What is Natural Wine? Natural wine, explained
Natural Wine is farmed organically (biodynamically, using permaculture or the like) and made (or rather transformed) without adding or removing anything in the cellar. No additives or processing aids are used, and ‘intervention’ in the naturally occurring fermentation process is kept to a minimum. As such neither fining nor (tight) filtration are used. The result is a living wine – wholesome and full of naturally occurring microbiology.
“PEOPLE THINK THAT NATURAL WINE IS A FAD OR A NEW THING, BUT IT’S THE TRADITIONAL WAY TO MAKE WINE. IT’S CONVENTIONAL WINE THAT’S ACTUALLY NEW.”
Natural wine is more of a concept than a well-defined category with agreed-upon characteristics. In its purest form, it is wine made from unadulterated fermented grape juice and nothing else.
Many people — winemakers, distributors, writers, sommeliers — take issue with the term “natural wine.” Some prefer the phrase “low-intervention” wine, or “naked” wine, or “raw” wine. Scruggs calls her product “just fucking fermented juice.” But “natural wine” is the term that is most widely used, and anyone at a natural-inclined wine store, wine bar, or restaurant will know what you mean when you use it.
For the purpose of this article, I am working under the assumption that natural wine is not a fraud, nor are its supporters delusional, but rather that it’s a highly debated and endlessly complicated topic that never ceases to get all manner of people riled up. Also, the stuff is very often delicious.
Understanding natural wine requires a basic understanding of the (generally complex) winemaking process. In the simplest terms, that process has two parts: growing and picking grapes, and then turning them into wine through fermentation. Natural wine, then, is made from grapes not sprayed with pesticides or herbicides. Natural winemakers handpick their grapes instead of relying on machines to harvest them. When it comes to turning those handpicked grapes into juice, natural winemakers rely on native yeast, the stuff that’s whizzing around in the air and will land on grapes if you put them in a vat for long enough, to set off natural fermentation. And unlike most conventional winemakers, they don’t use any additives (like fake oak flavor, sugar, acid, egg white, etc.) in the winemaking process.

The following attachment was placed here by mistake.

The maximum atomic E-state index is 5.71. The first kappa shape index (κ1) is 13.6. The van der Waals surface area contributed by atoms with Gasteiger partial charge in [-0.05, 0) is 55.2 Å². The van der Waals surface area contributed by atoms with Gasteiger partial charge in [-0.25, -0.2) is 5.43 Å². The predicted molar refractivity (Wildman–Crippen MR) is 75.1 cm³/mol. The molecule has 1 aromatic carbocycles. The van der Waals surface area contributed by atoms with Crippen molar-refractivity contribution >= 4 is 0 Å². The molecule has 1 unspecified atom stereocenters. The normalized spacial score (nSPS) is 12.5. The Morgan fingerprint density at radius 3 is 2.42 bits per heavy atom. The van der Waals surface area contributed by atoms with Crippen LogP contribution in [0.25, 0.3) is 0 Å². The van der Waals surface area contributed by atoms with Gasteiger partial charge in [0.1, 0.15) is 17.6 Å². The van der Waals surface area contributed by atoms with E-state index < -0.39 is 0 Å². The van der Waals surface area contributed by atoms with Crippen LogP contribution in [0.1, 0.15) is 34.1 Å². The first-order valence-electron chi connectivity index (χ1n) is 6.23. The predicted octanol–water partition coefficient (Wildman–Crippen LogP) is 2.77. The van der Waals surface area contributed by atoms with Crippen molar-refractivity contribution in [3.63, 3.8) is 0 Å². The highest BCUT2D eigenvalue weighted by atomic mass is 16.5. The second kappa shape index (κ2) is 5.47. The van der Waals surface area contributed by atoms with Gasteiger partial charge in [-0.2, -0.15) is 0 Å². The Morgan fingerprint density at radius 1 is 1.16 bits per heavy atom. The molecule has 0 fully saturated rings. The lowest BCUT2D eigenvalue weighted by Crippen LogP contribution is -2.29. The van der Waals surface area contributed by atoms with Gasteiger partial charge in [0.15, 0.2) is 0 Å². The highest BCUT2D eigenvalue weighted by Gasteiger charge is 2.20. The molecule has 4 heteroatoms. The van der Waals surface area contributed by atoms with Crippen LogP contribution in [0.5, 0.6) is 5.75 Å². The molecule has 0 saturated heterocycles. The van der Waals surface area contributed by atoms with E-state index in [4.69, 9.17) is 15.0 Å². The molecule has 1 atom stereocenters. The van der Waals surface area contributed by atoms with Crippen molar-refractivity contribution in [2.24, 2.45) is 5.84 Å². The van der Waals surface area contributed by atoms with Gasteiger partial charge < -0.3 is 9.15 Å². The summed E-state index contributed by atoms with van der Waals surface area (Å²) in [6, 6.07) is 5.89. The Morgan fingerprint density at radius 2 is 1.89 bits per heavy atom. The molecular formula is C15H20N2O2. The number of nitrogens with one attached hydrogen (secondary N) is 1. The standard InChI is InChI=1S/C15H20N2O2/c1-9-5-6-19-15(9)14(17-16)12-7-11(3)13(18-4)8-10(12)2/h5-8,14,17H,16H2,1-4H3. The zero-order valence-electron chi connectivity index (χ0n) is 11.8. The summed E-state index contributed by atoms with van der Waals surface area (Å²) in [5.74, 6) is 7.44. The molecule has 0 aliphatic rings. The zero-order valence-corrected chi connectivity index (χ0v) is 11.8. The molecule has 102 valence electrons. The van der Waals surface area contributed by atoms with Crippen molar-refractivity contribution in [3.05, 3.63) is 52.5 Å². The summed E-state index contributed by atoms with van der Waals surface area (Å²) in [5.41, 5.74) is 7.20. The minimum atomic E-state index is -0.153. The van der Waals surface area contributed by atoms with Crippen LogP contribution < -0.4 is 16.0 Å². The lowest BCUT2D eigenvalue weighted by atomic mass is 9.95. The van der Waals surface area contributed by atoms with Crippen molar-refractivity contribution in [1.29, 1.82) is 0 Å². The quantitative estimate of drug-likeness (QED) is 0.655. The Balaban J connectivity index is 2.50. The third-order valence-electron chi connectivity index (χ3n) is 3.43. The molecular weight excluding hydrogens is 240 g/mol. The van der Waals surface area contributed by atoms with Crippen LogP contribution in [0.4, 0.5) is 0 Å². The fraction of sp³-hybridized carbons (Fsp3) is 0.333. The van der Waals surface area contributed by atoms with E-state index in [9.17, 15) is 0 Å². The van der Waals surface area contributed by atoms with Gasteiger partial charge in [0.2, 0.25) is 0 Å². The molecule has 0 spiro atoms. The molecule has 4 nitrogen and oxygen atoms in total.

Occasionally, some natural winemakers will add some sulfites, a preservative and stabilizer that winemakers have been using longer than any other additive. Sulfites ensure that the wine you drink tastes roughly the same as it did when it went into the bottle. Natural winemakers either use no added sulfites or use it in small quantities, while conventional winemakers use up to 10 times as much. They also use it differently: Conventional winemakers add sulfites to grapes to kill off natural yeasts, and then add more throughout the rest of the winemaking process; natural winemakers will add a little bit just before bottling. The purest of the pure — naturally fermented grape juice with no sulfites — is often called “zero-zero,” referring to the lack of added anything.
THE PRESENCE OF SULFITES DOESN’T NECESSARILY DISQUALIFY A BOTTLE FROM THE NATURAL WINE CATEGORY
The presence of sulfites doesn’t necessarily disqualify a bottle from the natural wine category, though. Small amounts of sulfites — around 10 to 35 parts per million — are in natural wine circles generally considered an acceptable amount of preservative to add in the bottling stage. Conventional wine, on the other hand, often uses much higher amounts of the stuff, which some natural wine supporters think “deadens” the flavor of the finished product. In the US, the maximum amount is 350 parts per million.
Given that natural wine is often described as “cloudy,” “funky,” and/or “barnyard-y,” many people assume that it’s always loudly, inherently weird. While natural wine is often unfiltered (that leads to cloudiness) and can veer sharply into funky territory, there’s also lots of natural wine that won’t feel like an acquired taste if you’re used to buying yours at Costco.
“There’s a misconception that natural wine is one thing — that it’s ‘funky’ or ‘not clean,’” Scruggs says. “And that’s an injustice. Because natural wine can still honor your palate if you’ve been drinking wine from the grocery store, but the cool thing is that it’s chemical-free, and that’s awesome.” Consumers shouldn’t be afraid to tell sommeliers and wine store owners that they want a natural wine that tastes like two-buck Chuck, she says. As longtime natural wine advocate Pascaline Lepeltier told GQ, “Whatever you like as a more traditional wine drinker, you can find a [natural] alternative everywhere in the world.”
And then there’s glou-glou, a popular type of natural wine made to be drunk without having to think about it too much. (The French term is onomatopoetic, their version of “glug-glug.”) While it doesn’t taste like two-buck Chuck, it does generally taste like delicious electrified juice: These are lighter red wines, often served chilled, and downed quickly.